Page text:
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About Tux Machines

Friday, 30 Sep 16 - Tux Machines is a community-driven public service/news site which has been around for over a decade and primarily focuses on GNU/LinuxSubscribe now Syndicate content

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Type Title Author Replies Last Postsort icon
Story Mandriva Desktop 2011 review srlinuxx 01/09/2011 - 11:55pm
Story openSUSE 12.1 milestone 5 ready srlinuxx 01/09/2011 - 11:53pm
Story The Real Texas Coming Soon To Linux srlinuxx 01/09/2011 - 8:33pm
Story Ubuntu 11.10 Beta Released, Reviewed srlinuxx 01/09/2011 - 8:25pm
Story Mea maxima culpa srlinuxx 1 01/09/2011 - 7:24pm
Story Pidgin: your favourite Internet Messenger srlinuxx 01/09/2011 - 6:36pm
Story GNOME 3.2 Beta 1 (3.1.90) Has Arrived srlinuxx 01/09/2011 - 6:35pm
Story Tiny Core Linux srlinuxx 01/09/2011 - 6:07pm
Story ArchLinux vs Slackware srlinuxx 01/09/2011 - 6:06pm
Story Top 10 Reasons Why Red Hat is Moving to Downtown Raleigh srlinuxx 01/09/2011 - 6:05pm

Afronaut is skiing to the cutting edge of IT

Filed under
Ubuntu

MARK Shuttleworth, South Africa’s billionaire Afronaut, is planning to live to 100 — and to have spent all his money by then. He does not see the need to increase his billions “trying to climb some chart” and he is prepared “to spend chunks of it having fun.”

Amarok Newsletter Issue 7 Out, Wil Wheaton raves about Amarok

Filed under
Software

The seventh issue of the Amarok Newsletter is out. We talk about Amarok's success in the Linuxquestions.org yearly poll, new features in the upcoming Amarok 2, and continue to point out interesting related projects. Read on for some Amarok lovin' from Wil Wheaton.

The Perfect Desktop - Part 3: Ubuntu 6.10 Edgy Eft

Filed under
Ubuntu
HowTos

With the release of Microsoft's new Windows operating system (Vista), more and more people are looking for alternatives to Windows for various reasons. This tutorial is the third in a series of articles where I will show people who are willing to switch to Linux how they can set up a Linux desktop (Ubuntu 6.10 Edgy Eft in this article) that fully replaces their Windows desktop, i.e. that has all software that people need to do the things they do on their Windows desktops.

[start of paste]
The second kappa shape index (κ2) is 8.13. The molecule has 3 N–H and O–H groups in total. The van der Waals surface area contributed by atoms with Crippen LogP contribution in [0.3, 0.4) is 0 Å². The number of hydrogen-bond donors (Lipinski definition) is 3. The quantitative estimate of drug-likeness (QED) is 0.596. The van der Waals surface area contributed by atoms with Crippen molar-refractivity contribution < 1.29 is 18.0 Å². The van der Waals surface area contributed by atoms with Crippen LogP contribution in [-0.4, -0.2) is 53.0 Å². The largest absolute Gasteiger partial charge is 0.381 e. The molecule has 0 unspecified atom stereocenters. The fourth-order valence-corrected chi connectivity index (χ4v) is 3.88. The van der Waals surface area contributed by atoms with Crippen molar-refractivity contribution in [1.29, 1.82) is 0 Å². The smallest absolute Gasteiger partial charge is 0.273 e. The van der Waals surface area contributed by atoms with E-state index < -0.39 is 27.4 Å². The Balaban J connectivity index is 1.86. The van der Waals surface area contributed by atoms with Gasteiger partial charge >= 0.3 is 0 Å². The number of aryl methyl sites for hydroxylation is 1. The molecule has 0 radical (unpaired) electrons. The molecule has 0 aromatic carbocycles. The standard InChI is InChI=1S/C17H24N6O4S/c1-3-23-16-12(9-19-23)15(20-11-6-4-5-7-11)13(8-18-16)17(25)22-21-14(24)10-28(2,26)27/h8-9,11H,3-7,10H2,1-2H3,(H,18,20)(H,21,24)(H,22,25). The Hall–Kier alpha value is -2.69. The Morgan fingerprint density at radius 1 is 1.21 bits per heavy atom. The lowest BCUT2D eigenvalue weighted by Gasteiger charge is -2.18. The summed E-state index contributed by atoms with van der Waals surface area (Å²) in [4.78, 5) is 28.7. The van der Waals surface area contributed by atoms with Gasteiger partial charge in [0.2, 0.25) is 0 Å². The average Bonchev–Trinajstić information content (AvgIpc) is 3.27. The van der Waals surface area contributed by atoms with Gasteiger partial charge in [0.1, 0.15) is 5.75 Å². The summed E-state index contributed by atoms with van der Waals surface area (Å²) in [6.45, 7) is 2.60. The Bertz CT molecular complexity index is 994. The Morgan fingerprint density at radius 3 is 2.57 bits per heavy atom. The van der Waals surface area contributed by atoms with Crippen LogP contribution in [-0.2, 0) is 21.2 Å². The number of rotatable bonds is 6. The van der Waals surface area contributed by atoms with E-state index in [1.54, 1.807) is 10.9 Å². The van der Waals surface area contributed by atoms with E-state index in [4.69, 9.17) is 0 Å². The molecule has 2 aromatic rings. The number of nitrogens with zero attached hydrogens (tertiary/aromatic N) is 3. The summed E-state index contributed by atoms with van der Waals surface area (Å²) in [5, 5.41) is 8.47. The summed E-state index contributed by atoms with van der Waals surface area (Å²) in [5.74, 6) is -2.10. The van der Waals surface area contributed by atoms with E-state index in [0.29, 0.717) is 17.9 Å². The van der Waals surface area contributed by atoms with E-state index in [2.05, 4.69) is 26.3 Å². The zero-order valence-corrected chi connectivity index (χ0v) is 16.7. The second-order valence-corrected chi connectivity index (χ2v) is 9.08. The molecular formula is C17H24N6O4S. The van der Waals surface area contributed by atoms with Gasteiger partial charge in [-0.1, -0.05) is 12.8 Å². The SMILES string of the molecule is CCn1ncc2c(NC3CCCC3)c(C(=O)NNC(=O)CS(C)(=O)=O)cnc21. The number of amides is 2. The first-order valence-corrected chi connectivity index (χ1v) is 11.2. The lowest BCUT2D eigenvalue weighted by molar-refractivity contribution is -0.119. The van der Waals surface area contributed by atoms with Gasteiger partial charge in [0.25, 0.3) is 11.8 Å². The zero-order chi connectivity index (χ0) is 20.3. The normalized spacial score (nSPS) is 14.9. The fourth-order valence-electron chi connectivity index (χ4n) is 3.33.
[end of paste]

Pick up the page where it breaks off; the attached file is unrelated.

What does /etc stands for in Linux/Unix ?

Filed under
HowTos

There is a discussion going on over at Slashdot regarding what /etc in Linux/Unix stands for. Is it an acronym or does it stand for 'et cetera' ?

Multiboot nightmare? Thy name is - Windows Vista

Filed under
Microsoft

I had a PC that had two mammoth hard drives, and about a dozen partitions. I had installed Windows 98, Windows XP, I also use lot of Linux varients - most for testing Hindi interfaces and translations on them since I am also a volunteer translator of KDE / GNOME / OpenOffice. I was living happily till the arrival of Windows Vista.

Numlock activate at startup in login screen

Filed under
HowTos

It is very annoying that the numlock is not activated at startup in the login screen GDM, especially when using a password that contains numbers.

Converting .BIN/.CUE Files to .ISO’s

Filed under
HowTos

ISO is definitely the most common CD image type and basically every program will support it. Occasionally, you might come across a disc image in the BIN format. Here is a quick tip I discovered today while trying to mount disc images in Ubuntu.

OLPC project distributes second round of beta units

Filed under
OLPC

The One Laptop Per Child (OLPC) project is shipping out another set of prototype XO laptops. Designated BTest-2, this series of beta test units is primarily intended to help testers evaluate improvements to the screen and touchpad. The BTest-2 units, which are in transit to select developers, will also be used to perform early tests on the wireless mesh technology.

Free Software Foundation Urges Computer Makers To Replace Windows Vista With Free OS

Filed under
OSS

The Free Software Foundation, taking advantage of what it says is the rejection of Microsoft's Windows Vista operating system, is urging major computer hardware manufacturers to offer consumers computers without any operating system or with a free GNU/Linux OS.

Dell cocks a deaf ear to Linux at its online listening post

Filed under
Linux

The customer is always right. Except, of course, when he's wrong. Of late Dell has hit a bad patch. Thus was born IdeaStorm, Dell's effort to harness the collective intelligence of its actual and potential customers. Hordes of people signed up to volunteer their ideas. And that, of course, is where the trouble started.

Howto use katapult - The KDE Launcher on Steriods

Filed under
HowTos

katapult is an application launcher on steroids. Not only does it launch applications (like alt+f2 in kde), it also does incremental searching for applications and other files on your system, allowing you to launch things, or open files in just a few keystrokes. In addition, it can act as a calculator, and as a spell checker.

Book Review: Code Craft

Filed under
Reviews

Bookshop shelves groan under the weight of books promising to teach programming x, y or z in 21 days, 7 days, 24 hours, 10 minutes, 30 seconds… On the other hand, books devoted to the everyday craft of programming are far less common, particularly those that seek to impart the hard lessons gained from long experience churning out code in the real world. Peter Goodliffe's Code Craft is definitely in the latter camp.

What is Open Source? The Follow Up

Filed under
OSS

Like Matt, I thought I’d posted my final thoughts with respect to the open source debate, but his follow up to mine and others‘ entries is certainly deserving of a response.